We hypothesized that resilience would be related to emotional bias. Specifically, we predicted that individuals high on resilience would present a positive bias when choosing between a negative and a positive emotion alternative. Regarding sensitivity, our prediction was that resiliency would not be related to sensitivity to variations of the morphed face.
Two mixed ANOVAs with group (high and low resilience) as between- and trial type (F-S, H-F, S-H) as within-subjects factors were performed to assess differences in sensitivity and bias. There was no group by trial type interaction detected for sensitivity (F (2, 34) = 0.11, p = ns, eta2 = 0.003). Regarding bias, there was a main effect of trial type (F (2, 70) = 32.6, p < 0.001, eta2 = 0.482) and a group by trial type interaction (F (2, 70) = 3.63, p < 0.05, eta2 = 0.094). Independent-sample t-tests indicated that, as predicted, the HRes group presented a greater bias towards happiness in both H-F (t (35) = -2.74, p = 0.01) and S-H (t (35) = 2.73, p = 0.01) pairings but groups did not differ on sensitivity estimates (t (35) = -22, p > 0.05 and t (35) = 0.41, p > 0.05, respectively). There were no between-group differences detected for bias (t (35) = 0.02; p > 0.05) or sensitivity (t (35) = 0.26, p > 0.05) during F-S parings. Bias estimates for each emotional pair were plotted in a triangular graph for better visualization of group differences (see Figure 2).
Independent sample t-tests indicated that HRes individuals rated neutral faces more often as happy instead of either fearful (t (35) = 3.37, p < 0.01) or sad (t (35) = 2.16, p < 0.05) than those with LRes scores. Nevertheless, there were no differences during F-S pairings. When ratings from all emotional pairs were plotted onto the same graph, HRes individuals showed a clear tendency towards rating neutral faces happier than LRes (see Figure 2). There were no differences between groups for response latencies (data not shown).
We assessed the relationship between resilience and bias as well as the rating of neutral faces for each trial type including all 65 participants. Correlation analysis suggested that resilience was positively related to frequency of happy responses to neutral faces during H-F (rho = 0.33, p < 0.01) and bias towards happiness during S-H trials (rho = 0.30, p < 0.05). For these two significant correlations, we investigated whether the relationship between resilience and neutral faces rating during H-F, on the one hand, and bias towards happiness during S-H trials, on the other hand, were better explained by resilience, anxiety, depression, extraversion or neuroticism. Two stepwise regression analyses were conducted for each dependent variable (i.e., either % happy responses to neutral faces during H-F trials, or bias toward happy responses during S-H) including the following predictors: resilience (as measured by the CD-RISC; Connor and Davidson, 2003), trait anxiety (as measured by the STAIT; Spielberger, 1983), state depression (BDI; Beck, Ward, Medelson, Mock, and Erbaugh, 1961) as well as extraversion and neuroticism from the NEO-FFI (Costa and McCrae, 1992). Results suggested that extraversion but no other predictor (including resilience) significantly accounted for S-H bias (β = -.29, t = -2.38, p < .05). However, for the H-F neutral face %, resilience was the only significant predictor (β = -.37, t = - 3.18, p < .01); i.e., STAI-T, BDI, NEO-N and NEO-E were not significant predictors once the variance attributable to resilience was accounted for (data not shown).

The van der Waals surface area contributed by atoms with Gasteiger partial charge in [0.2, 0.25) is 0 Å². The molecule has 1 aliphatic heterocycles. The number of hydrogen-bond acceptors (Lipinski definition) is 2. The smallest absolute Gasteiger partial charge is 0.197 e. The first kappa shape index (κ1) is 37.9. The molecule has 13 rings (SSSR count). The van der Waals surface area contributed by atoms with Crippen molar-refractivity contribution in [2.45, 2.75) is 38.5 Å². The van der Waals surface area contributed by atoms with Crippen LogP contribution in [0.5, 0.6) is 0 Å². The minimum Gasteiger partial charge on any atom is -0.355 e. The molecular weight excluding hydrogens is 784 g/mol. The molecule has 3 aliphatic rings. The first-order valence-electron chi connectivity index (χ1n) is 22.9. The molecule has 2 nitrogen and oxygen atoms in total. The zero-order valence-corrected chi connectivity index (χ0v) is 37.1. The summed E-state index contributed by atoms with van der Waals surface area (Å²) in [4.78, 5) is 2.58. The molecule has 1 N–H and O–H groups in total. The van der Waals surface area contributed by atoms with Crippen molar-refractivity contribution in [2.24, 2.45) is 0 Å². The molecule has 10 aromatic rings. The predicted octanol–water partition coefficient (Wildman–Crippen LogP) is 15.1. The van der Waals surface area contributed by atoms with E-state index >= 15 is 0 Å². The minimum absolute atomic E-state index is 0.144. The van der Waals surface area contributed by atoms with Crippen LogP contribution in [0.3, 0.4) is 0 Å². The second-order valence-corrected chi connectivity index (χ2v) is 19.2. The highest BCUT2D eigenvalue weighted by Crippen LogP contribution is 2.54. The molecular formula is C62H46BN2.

This investigation yielded two main results. First, participants presented a general tendency to perceive neutral faces as negative and an overall emotional bias towards sadness. Higher levels of resiliency were associated with judging neutral faces less negatively, and presenting a greater general bias towards happiness when compared to low resilient participants. Second, trait anxiety, state depression, extraversion and neuroticism were unable to account for the relationship between resilience and the (less negative) judgment of neutral faces. Taken together, a positive bias in high resilient individuals during emotion judgment and an attenuated perception of perceiving neutral expressions as negative, may provide insight into how resilient individuals engage cognitive and affective processes to decode emotional aspects of facial expressions. This altered engagement may contribute to their efficient adaptation in difficult interpersonal situations.
Our results indicate a general bias towards viewing neutral faces as sad, which is consistent with previous investigations that have reported that, when a neutral face is mislabeled, it is often considered sad (Gur et al., 2002;Rojahn et al., 1997). Some investigators have suggested that the context in which neutral faces are presented can influence judgment so that neutral faces presented among happy faces are considered sad (Russell, 1991). That is, it is not only the currently processed stimulus but also its preceding context can influence this emotion judgment (Kuleshov effect; Prince et al., 1992). However, this would not be a plausible explanation for the current results since our stimuli were presented in a pseudorandom order to assure equal number of neutral faces after a happy, sad, and fearful expression.